Two calculation conditions have been conducted for this case. The parameters and their values are listed in Table 2. The comparison of results between the two numerical methods is shown in Figure 6. Additionally, Table 2 presents the largest differences under different calculation conditions. It can be noted that the largest difference between the two methods is less than 3%. These contrasting analysis results are satisfactory.

Table 2: Calculation conditions and parameter values and calculation results for Case 2.
Figure 6: Comparative analysis of FEM and FDM for 1D consolidation with non-Darcy flow model.

6. Effect of Nonlinear Flow on Consolidation

6.1. Description of the Problem

An equivalent block unit cell will be studied to investigate the effect of nonlinear flow on consolidation. Information about the geometries, boundary conditions, and FE discretization for the case can also be seen in Figure 4. The sizes of , , and are listed in Table 3, respectively. Boundary conditions are the same as for the first case for validation, except for the drainage condition for the top surface, which is assumed to be drained. The total number of 1690 spatial eight-node block elements is employed in the case after an initial mesh sensitivity study was performed. In addition, the soil and drain are still modeled with a linear elastic model, to highlight the influence of the nonlinear flow. Here note that (4), which depicted a nonlinear compression property of normally consolidation soil, was just used for the derivation of a nonlinear flow expression, that is, (5). The permeability property of the soil is assumed to generally change with effective stress, and the initial values , , , and are listed in Table 3, in which parameters corresponding to the initial stress fields and are also presented.

Table 3: Parameters and their values.

As shown in Table 4, nine calculation conditions will be conducted in which is set as 1.5 because this value is validated by several studies, whereas and are assumed in a range of 0~20 and 0–1.0, respectively. Note here that the above nonlinear flow parameters are just applicable for the soil, while the permeability property of the drain is assumed constant. In addition, loading size is related to the hydraulic gradient. The higher the value of , the more the significant change of hydraulic gradient in the dissipation of EPP, and thus the influence of non-Darcy flow will be more obvious. In this consideration, a value range of 10 to 100 kPa is adopted. Among the nine calculation conditions, the first case is the linear flow condition, which is used to make a comparison with the other conditions.

Table 4: Calculation conditions and input parameters.
6.2. Parametric Studies

The consolidation data are plotted in terms of average degree of consolidation (by (38)) with time in Figure 7. The time taken to achieve a fixed degree of consolidation and the largest differences for different calculation results are listed in Tables 5 and 6, respectively.

Table 5: Time (days) taken to achieve specific degrees of consolidation under different calculation conditions.
Table 6: The largest difference of consolidation results for different calculation conditions.
Figure 7: Result comparisons under different calculation conditions.

The influence of the nonlinear flow parameter (), which reflects the reduction rate of permeability, has been estimated by result comparison between conditions 2, 3, and 4; see Figure 7(a). As expected, the consolidation rate slows down when the variability of is considered, and the retardation on consolidation becomes significant with an increasing . As shown in Table 5, under the non-Darcy flow conditions with , 0.5, and 1.0, consolidation times () are approximately 23 days (102), 29 days (131), and 39 days (190), respectively. The time for the linear flow condition is 22 days (92); in addition, the largest differences for the three conditions are in the range of 2 to 15%; see Table 6. Among them, the biggest value is 14.58% under a condition where .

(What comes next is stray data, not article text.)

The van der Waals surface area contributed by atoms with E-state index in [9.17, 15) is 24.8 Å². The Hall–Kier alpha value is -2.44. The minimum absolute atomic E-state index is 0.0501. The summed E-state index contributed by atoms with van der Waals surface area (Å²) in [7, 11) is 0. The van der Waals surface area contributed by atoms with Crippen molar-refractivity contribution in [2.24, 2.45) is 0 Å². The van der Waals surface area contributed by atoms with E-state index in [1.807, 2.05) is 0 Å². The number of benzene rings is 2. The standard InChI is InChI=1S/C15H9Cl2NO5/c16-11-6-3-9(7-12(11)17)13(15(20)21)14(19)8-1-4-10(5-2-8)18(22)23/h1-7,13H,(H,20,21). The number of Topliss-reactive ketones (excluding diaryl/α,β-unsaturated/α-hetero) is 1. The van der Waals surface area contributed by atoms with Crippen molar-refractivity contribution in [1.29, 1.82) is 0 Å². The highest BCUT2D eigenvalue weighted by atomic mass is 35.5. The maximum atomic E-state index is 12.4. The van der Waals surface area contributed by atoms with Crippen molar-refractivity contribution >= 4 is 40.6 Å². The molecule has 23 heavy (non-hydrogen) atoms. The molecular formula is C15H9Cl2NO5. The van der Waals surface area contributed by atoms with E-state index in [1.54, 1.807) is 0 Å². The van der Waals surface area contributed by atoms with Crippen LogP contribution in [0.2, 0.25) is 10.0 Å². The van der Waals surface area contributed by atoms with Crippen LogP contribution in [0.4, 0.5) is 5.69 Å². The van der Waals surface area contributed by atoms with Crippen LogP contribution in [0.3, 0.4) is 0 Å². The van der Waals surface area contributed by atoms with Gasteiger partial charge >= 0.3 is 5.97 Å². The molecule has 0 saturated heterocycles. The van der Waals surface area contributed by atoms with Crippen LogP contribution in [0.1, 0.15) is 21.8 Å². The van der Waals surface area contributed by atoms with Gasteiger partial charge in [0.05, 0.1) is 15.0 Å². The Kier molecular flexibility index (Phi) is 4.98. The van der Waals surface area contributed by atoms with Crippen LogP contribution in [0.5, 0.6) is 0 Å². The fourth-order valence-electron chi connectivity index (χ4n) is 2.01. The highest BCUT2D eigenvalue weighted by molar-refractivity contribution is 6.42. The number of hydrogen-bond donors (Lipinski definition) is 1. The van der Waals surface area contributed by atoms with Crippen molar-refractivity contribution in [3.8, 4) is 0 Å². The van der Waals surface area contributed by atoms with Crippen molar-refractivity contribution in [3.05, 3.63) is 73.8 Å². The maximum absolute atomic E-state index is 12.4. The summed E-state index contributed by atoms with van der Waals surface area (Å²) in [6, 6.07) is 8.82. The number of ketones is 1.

Conditions 3, 5, and 6 are used to analyze the effect of loading size by fixing and varying . The comparisons are shown in Figure 7(b) and Table 5. Conclusions can be obtained that (1) with reducing the consolidation rate is retarded and the consolidation time is prolonged; (2) the influence of on consolidation is insignificant when changes from 100 kPa to 50 kPa, whereas sharp retardation happens when further reduces to 10 kPa. It is to be expected that the fluid flow follows non-Darcy flow when is reduced, which results in a low flow velocity. Thus, it can be foreseen that as the load further reduces, the consolidation rate will slow further, and the EPP gradients will be less than the initial hydraulic gradient. It can be observed from Table 6 that the largest difference between condition 6 ( = 10 kPa) and condition 1 is 13.5%.

Figure 7(c) shows the comparison of consolidation results with different non-Darcy flow parameters. For conditions 3, 7, and 8, varying from 5 to 20, consolidation times () are approximately 29 days (131), 31 days (148), and 33 days (176), respectively. These data lend support to the observation that as the values of and/or increase, consolidation development slows down [19]. However, this effect is not so obvious as to be attributed simply to the influence of the nonlinear flow parameter. The consolidation curve for condition 9 (; ; ) is also plotted in Figure 7(c). It can be obtained from the comparison of conditions 8 and 9 that as the nonlinear flow degree increases, the consolidation rate is further slowed down, and the effect of is more obvious when compared with the influence of . , for example, changes from 29 days to 33 days for the previous three conditions, 3, 7, and 8, whereas it is prolonged to 43 days, which is almost twice as long as for the results based on linear flow formulation. The largest difference in the results of the degree of consolidation under different conditions also validates the above conclusion. Table 6 shows that the largest difference between conditions 1 and 9 is 22%.